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Hyponatremia: Associated Facts

Verified By Apollo General Physician September 9, 2020 3331 0

Hyponatremia means that the amount of sodium in your blood is lower than normal.

Hyponatremia is not a disease per se and can be an indication of several medical conditions. You need a specific quantity of sodium in the body to regulate the water quantity present in and around the cells. Such a condition occurs when you drink an excessive amount of water resulting in dilution of sodium. However, it might indicate a particular health condition or be a side effect of medication.

The depletion of sodium within your body causes more water to accumulate. This results in swelling of the body—the problems caused by this swelling range from mild to life-threatening condition. The treatment for Hyponatremia involves treating the underlying condition.

Signs & Symptoms of Hyponatremia

You may not exhibit any symptoms or feel unwell when the hyponatremia is too mild to impact your health significantly.

But hyponatremia can cause :

Nausea and vomiting.

● Weakness.

● Irritability.

● Confusion.


● Muscle cramps.

● Drowsiness.

You may have to be hospitalized immediately when you report severe and persistent vomiting, seizures, and extreme confusion.

What Causes Hyponatremia?

Sodium plays a crucial role in your body. It helps maintain normal blood pressure, supports your nerves and muscles’ work, and regulates your body’s fluid balance.

A normal blood sodium level is between 135 and 145 milliequivalents per liter (mEq/L). Hyponatremia occurs when the sodium in your blood falls below 135 mEq/L.

Various lifestyle factors and conditions may cause hyponatremia. Some of them are:

● Some Medication: Several diuretics (water pills), antidepressants, and medicines for relieving pain may affect hormonal secretions and kidney functions adversely.

● Heart, kidney, and liver problems: When you experience congestive heart failure or kidney and liver ailments, fluids may accumulate in your body, resulting in sodium dilution. This reduces the overall sodium levels in your body.

● SIADH: It stands for Syndrome of Inappropriate Antidiuretic Hormone. Your body will retain excessive amounts of water due to an increase in the anti-diuretic hormone (ADH).

Dehydration: Your body tends to lose water and electrolytes such as sodium rapidly when you have chronic diarrhea or excessive vomiting. It also increases ADH levels.

● Overhydration: Drinking more water can affect normal kidney functions and result in dilution of body fluids with a reduced quantity of sodium in the body.

● Hormonal changes: Patients diagnosed with Addison’s disease or Adrenal gland insufficiency suffer from low sodium in the body due to insufficient hormone secretion by Adrenal glands. Lack of sufficient thyroid hormone can also lower the blood-sodium level.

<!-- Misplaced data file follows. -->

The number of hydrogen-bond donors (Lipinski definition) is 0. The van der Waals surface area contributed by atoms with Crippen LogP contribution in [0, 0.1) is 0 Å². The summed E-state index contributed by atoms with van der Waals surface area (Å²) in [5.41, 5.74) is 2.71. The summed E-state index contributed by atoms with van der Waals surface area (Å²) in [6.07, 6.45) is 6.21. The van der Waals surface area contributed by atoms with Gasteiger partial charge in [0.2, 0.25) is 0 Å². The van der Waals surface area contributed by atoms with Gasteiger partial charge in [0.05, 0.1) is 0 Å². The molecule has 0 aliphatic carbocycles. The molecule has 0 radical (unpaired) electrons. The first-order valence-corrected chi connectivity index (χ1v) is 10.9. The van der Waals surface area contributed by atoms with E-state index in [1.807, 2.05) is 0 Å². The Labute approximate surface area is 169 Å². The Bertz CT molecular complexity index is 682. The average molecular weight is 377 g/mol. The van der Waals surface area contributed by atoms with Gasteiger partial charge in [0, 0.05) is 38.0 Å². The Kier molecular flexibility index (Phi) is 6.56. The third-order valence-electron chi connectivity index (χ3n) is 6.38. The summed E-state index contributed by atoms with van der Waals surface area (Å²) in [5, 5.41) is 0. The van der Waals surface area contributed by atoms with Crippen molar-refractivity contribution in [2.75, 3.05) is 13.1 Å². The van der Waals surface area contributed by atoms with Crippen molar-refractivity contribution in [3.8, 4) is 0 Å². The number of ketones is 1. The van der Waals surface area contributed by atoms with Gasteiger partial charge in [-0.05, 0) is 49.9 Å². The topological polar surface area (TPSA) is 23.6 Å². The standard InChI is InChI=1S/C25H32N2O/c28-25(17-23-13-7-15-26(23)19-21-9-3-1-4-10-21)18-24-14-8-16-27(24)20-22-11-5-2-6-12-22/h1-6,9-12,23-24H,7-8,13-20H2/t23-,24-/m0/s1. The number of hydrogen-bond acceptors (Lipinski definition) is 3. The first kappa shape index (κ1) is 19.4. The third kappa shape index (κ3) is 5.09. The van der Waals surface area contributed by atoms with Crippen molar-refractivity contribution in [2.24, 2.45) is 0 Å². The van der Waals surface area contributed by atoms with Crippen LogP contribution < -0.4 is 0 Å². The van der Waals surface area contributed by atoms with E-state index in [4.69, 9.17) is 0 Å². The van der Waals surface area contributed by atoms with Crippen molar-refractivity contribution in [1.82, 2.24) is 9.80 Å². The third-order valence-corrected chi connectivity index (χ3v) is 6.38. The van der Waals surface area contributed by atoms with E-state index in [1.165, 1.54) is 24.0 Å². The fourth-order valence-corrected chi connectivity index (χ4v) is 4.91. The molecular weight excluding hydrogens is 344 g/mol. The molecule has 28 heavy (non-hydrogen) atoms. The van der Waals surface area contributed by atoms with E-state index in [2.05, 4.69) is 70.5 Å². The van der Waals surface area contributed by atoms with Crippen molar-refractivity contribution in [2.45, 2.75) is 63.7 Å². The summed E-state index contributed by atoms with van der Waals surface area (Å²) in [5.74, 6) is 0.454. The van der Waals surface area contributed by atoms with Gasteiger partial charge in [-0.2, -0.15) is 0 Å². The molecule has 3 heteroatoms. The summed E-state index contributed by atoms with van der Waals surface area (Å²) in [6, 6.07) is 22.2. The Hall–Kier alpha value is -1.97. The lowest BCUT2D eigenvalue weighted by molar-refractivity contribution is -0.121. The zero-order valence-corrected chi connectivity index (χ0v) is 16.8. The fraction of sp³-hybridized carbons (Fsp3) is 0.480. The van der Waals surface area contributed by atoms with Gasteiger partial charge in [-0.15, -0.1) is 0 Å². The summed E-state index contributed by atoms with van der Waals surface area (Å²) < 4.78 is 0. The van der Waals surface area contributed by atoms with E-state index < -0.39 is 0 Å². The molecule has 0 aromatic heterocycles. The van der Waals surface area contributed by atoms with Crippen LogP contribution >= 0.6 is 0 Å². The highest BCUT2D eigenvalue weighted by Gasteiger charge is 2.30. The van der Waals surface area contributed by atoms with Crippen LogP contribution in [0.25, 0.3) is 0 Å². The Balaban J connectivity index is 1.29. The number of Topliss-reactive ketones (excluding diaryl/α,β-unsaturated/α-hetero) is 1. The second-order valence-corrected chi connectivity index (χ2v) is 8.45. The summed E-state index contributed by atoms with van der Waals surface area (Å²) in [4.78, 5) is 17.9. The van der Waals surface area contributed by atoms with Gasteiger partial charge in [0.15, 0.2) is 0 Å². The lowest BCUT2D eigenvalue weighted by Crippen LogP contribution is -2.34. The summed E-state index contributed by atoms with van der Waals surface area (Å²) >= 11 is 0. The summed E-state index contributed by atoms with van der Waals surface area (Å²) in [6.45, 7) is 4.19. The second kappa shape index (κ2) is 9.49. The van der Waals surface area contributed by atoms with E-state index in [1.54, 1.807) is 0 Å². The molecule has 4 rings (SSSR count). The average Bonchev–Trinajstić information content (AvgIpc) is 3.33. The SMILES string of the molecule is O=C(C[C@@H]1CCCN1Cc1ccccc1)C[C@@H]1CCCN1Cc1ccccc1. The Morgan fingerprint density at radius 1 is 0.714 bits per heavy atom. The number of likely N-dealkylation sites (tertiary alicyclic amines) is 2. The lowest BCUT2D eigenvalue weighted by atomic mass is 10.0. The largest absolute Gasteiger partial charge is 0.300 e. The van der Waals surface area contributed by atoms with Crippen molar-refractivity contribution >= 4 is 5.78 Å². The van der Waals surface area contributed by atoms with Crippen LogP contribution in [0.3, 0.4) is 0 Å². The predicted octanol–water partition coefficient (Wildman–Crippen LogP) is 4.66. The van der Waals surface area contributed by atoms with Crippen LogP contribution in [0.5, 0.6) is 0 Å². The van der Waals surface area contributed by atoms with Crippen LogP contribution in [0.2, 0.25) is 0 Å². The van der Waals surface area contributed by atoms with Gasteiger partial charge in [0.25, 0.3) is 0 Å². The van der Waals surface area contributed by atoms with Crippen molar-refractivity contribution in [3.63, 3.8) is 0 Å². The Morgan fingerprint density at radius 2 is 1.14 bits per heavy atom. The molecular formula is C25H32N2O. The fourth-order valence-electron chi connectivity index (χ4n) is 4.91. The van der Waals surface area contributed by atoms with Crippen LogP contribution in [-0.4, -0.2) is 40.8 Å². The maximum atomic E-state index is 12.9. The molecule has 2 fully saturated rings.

● Ecstasy: People who use the recreational drug Ecstasy or MDMA may be affected by acute hyponatremia that may become fatal due to overuse

What are the risk factors associated with hyponatremia?

Various factors increase your risk of hyponatremia. Some of them are:

● Age: Older people may have more contributing factors for hyponatremia

● Medications

● Chronic Conditions

● Extensive Physical Exercise: Drinking too much water while participating in marathons, ultramarathons, triathlons including other long-distance, high-intensity activities are at an higher risk of hyponatremia

Possible Complications

Acute hyponatremia can lead to complications, often resulting in swelling of the brain and coma before death.

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Treatment of Hyponatremia

The treatment of hyponatremia is not specific. Instead, doctors try to eliminate the cause for water retention and the fall of sodium levels. Patients with mild to moderate hyponatremia are asked to drink lesser amounts of fluids or temporarily stop taking certain medicines. This will reverse the condition with the patient being able to continue living as before.

A severe fall in sodium levels requires more aggressive and extensive treatment. The methods used may include any one of the following:

● IV fluids – An intravenous infusion of sodium solution can help to enhance your sodium levels slowly. Care must be taken to prevent a quick increase in electrolyte levels, however.

● Medication – Doctors prescribe medicines for reducing the associated symptoms that may include headaches, seizures, nausea, and vomiting.

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Certain precautions you can take are:

● Treating the underlying cause can help to prevent worsening of the condition.

● You need to remain aware of the risks and take preventive measures in time.

● You would be well advised to drink an adequate quantity of water/ fluids but not overdo it.

● Medical professionals recommend drinking fortified drinks after strenuous physical activity instead of plain water.

Frequently Asked Questions (FAQs)

  1. Does coffee affect sodium levels?

Drinking too much coffee can affect sodium level causing it to fall below the normal range. Caffeine, the main component of coffee, is a diuretic that causes increased water within the body to facilitate urination. Caffeine is also a natriuretic substance that causes the elimination of sodium along with urine.

  1. Will eating more salt help hyponatremia?

Adding more salt to your diet may help when you have mild hyponatremia. Doctors advise restricting water intake instead of increasing salt in the diet to combat the condition.

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Verified By Apollo General Physician

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